Wednesday, March 11, 2009

cheap is chic? marinade away ...

In the recent downturn in the global economy, cooking inexpensive, healthy and nutritious meals at home seems like a very good idea.

However, cooking at home is the norm in Sweden compared to the U.S. Since salaries for even the more menial jobs like fast food etc, are actually decent, the cost of eating out is high (even going out for a hamburger), and is a large deterrent. This is, perhaps, why Sweden doesn't have obesity issues.

During my last trip to New York, my sister fed me a meal that I recognized from my childhood: soy-sauce and ginger glazed oven roasted drumsticks. Atop a nice chewy bed of Japanese rice, she served up a drumstick, a soy-sauce egg and a sprinkling of spicy pickled mustard greens. My taste buds were alight with the familiar and new tastes combined.

Though this dish takes a little prep, it's mostly a hands-off operation. It does take advantage of the wonderful relationship soy sauce has with meat. In fact, Swedes love soy sauce so much, it's often the basis for any marinade (especially for BBQ), Asian inspired or otherwise.

Soy Sauce and Ginger Glazed Drumsticks

8-10 drumsticks patted dry
2 T soy sauce
1 T honey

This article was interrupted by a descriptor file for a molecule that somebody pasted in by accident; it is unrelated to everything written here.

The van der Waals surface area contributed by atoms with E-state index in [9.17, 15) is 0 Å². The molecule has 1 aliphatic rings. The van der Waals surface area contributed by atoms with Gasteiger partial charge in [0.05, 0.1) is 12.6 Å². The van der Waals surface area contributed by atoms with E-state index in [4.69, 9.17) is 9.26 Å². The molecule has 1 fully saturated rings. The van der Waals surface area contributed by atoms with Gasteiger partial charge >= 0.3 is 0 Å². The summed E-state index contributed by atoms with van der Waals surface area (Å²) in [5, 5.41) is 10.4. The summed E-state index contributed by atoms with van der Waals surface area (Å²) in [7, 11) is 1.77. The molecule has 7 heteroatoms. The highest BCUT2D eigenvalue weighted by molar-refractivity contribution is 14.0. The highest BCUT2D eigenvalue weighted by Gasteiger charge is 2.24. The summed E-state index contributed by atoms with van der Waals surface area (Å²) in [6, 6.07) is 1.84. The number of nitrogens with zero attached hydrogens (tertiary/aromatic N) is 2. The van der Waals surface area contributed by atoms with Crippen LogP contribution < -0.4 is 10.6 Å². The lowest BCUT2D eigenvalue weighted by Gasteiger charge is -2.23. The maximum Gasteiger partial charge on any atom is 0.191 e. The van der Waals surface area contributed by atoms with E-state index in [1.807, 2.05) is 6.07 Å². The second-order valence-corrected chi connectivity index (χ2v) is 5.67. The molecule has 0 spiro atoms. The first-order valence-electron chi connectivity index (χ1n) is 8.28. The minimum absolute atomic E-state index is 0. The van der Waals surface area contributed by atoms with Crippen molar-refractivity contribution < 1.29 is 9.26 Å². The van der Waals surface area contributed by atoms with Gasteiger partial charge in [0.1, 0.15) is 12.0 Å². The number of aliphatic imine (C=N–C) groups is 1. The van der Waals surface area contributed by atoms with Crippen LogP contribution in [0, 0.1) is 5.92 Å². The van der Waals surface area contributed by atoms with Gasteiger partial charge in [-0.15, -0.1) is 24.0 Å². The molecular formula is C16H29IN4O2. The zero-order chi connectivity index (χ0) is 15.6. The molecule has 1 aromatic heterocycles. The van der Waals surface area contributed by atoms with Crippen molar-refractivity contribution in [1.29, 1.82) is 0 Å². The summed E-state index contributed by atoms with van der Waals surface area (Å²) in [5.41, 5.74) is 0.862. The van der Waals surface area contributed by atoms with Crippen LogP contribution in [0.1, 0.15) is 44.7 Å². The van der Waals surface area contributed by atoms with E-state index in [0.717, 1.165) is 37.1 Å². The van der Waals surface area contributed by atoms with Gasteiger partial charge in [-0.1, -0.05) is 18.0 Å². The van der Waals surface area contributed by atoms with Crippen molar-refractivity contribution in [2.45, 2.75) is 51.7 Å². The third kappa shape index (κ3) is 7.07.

1 inch of ginger minced
2 cloves garlic minced
1 T mirin (an Asian cooking wine, you could use sake as well)

Combine all the ingredients in a bag. Make sure that the drumsticks are evenly coated in the marinade and place in bowl in the fridge. Marinate at least one hour.

Preheat oven to 350 F/175 C. Place drumsticks in a shallow baking dish and bake for around 30 minutes.

Your kitchen will be filled with the lovely smells combining together, and anticipation is definitely part of this dish. When the dish is completed, the juices of the chicken will combine with the marinade to create a sauce. While the chicken is roasting, this is a good time to start the rice (rice takes approximately 20 minutes to cook).

While I've always eaten this dish over rice, I've seen it on the menu of a fusion restaurant served with mashed potatoes. They did fiddle with the sauce and thicken it, but obviously, it depends on your energy level if you want to stir in some cornstarch to the sauce. Eat in good health!

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